Now there is still a Christian influence in the US, although most non-Christians wouldn’t know to call it that. Things like equality, human rights, fair treatment — all of that comes from our Judeo-Christian heritage. But the foundation of that heritage is gone, and we’re running on fumes.
And in the next 10-20 years, the older saints among us are going to be called home, and the generation of Americans who graduated high school 10 years ago - the first generation of Americans to grow up with absolutely no knowledge of the Bible - they are going to be moving into the prominent leadership roles in our government and universities and media and corporations. Things are about to get harder. Unless the Lord comes back, or unless He works a miraculous revival, things will be harder in the years to come, not easier.
And we have a choice to make. We can complain about this; we can wring our hands about this. Or we can say, “You know what, God didn’t choose for me to be the age I am now 60 years ago. He choose 2023.” God has a purpose for having me, having us, alive and well right now.
We need to reclaim our conviction of the sovereignty of God — that God is sovereign over world events; that God is firmly, unquestionably in control of the times during which we live. With Mordecai, we need to be able to say that God has raised us up for such a time as this.
The 40s, 50s 60s, 70s, 80, and to an extent the 1990s were times of harvesting in America. Now we are in a time of planting and watering. Times of harvest meant large numbers of people at church and large numbers of people getting saved. Times of harvest meant you saw results ---now. And it was gratifying, it was satisfying.
Now, in a time of planting and watering, the majority of people you come in contact with are lost. And of the small few that are saved, the vast majority of those are undiscipled. We must teach them. “Go therefore and make disciples of all nations, teaching them to observe all that I have commanded you. And behold, I am with you always, to the end of the age” (Matt 28:18-20 ESV).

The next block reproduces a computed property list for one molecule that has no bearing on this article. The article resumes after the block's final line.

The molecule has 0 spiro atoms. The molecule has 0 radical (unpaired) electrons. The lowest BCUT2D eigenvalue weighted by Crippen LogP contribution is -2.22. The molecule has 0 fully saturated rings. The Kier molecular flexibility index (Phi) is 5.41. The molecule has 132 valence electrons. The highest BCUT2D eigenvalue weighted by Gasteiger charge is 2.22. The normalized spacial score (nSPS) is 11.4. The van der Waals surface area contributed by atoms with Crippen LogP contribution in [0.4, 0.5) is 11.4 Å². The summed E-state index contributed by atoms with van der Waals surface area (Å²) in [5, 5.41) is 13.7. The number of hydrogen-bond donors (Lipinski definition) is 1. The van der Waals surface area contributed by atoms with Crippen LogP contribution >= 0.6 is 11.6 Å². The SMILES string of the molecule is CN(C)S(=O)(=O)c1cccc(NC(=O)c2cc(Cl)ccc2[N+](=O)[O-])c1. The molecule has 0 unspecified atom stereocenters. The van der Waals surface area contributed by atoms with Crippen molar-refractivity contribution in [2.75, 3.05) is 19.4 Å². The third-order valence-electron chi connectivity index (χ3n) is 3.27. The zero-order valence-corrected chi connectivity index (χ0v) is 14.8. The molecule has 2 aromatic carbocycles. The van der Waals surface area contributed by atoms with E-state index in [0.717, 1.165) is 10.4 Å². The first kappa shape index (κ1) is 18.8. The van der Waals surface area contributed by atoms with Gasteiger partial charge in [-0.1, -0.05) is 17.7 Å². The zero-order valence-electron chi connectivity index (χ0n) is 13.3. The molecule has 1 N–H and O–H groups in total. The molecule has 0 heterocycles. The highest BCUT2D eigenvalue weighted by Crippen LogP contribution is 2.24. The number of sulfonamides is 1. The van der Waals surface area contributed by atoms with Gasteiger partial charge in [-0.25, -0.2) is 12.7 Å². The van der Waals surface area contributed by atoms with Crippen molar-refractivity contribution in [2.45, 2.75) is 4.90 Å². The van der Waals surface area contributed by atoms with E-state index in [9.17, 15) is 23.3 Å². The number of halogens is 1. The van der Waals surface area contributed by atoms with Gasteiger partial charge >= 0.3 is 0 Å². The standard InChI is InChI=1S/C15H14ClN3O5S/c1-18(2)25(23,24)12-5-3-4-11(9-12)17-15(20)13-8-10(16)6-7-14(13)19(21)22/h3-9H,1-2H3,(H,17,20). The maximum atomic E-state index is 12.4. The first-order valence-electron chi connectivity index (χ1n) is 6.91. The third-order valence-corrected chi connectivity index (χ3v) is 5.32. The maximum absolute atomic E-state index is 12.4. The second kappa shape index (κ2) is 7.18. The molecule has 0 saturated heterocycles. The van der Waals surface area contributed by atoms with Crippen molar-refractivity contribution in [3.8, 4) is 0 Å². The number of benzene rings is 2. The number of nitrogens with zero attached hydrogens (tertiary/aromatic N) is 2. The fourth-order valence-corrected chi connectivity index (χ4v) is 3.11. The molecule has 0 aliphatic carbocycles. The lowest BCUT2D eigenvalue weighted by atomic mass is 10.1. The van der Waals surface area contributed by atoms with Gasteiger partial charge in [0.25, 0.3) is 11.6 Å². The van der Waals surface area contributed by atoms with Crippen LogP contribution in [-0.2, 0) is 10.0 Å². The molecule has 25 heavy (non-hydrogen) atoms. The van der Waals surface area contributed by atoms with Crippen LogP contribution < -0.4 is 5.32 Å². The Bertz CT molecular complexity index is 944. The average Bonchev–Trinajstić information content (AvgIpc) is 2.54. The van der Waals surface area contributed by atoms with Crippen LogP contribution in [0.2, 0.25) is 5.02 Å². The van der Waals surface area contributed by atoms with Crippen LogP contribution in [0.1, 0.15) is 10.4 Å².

The reality is that times of planting and watering are harder. There are often no results that we can see. “And let us not grow weary of doing good, for in due season we will reap, if we do not give up” (Gal 6:9 ESV). This is a hard time. But this is also our time.
We were reminded of the necessity of sending missionaries to the lost.

#4: We were reminded of the one quality that should characterize us

The president of the convention, Quintell Hill, who by the will hopefully come preach here at the beginning of the year — he preached from the story of the Good Samaritan.
A scribe — an expert in the law — comes up to Jesus and asks a question, “Teacher, what shall I do to inherit eternal life?” Jesus turns the question back on him: “What is written in the Law? How do you read it?” You’re an expert. You tell me. The scribe answers: “love God with all that you are, and all that you have, and love your neighbor as yourself.” Jesus says, “Good answer. Now put it into practice, and you will live.”
But the scribe isn’t done. He has one more question: “But he, wishing to justify himself, said to Jesus, ‘And who is my neighbor?’” (Luke 10:29 ESV). You see, the scribe hadn’t certain kinds of people in mind. There were certain types of people he would rather not have to deal with. He’s hoping Jesus will say, “Well, obviously, your neighbors are Israelites.” Surely, at least, the scribe is hoping Jesus will say that Samaritans are excluded. Those religious half-breeds aren’t worthy of neighbor love. Today, our Samaritans are probably our political enemies — Democrats for Republicans and Republicans for Democrats.
But the story Jesus tells just demolishes all of that. A man is traveling and gets beaten and robbed and left half-dead on the side of the road. Two men come upon the man laying half-dead and what do they do? They move over to the opposite side of road so as to pass by as far away from the hurt man as possible. Who are these men? One is a priest; the other is a Levite. These were holy men. Men of God. So busy doing God’s business that they neglect God’s ministry.
There is a man, though, that stops and has compassion. He bandaged his wounds, poured oil and wine on him to clean the wounds, put him on his own animal and took him to a nearby inn where he paid for the man to stay at his expense — even promised the innkeeper that anything else he had to spend to take care of the man, he would pay for himself when he came back. The man who did all of this? The despised religious half-breed - the Samaritan.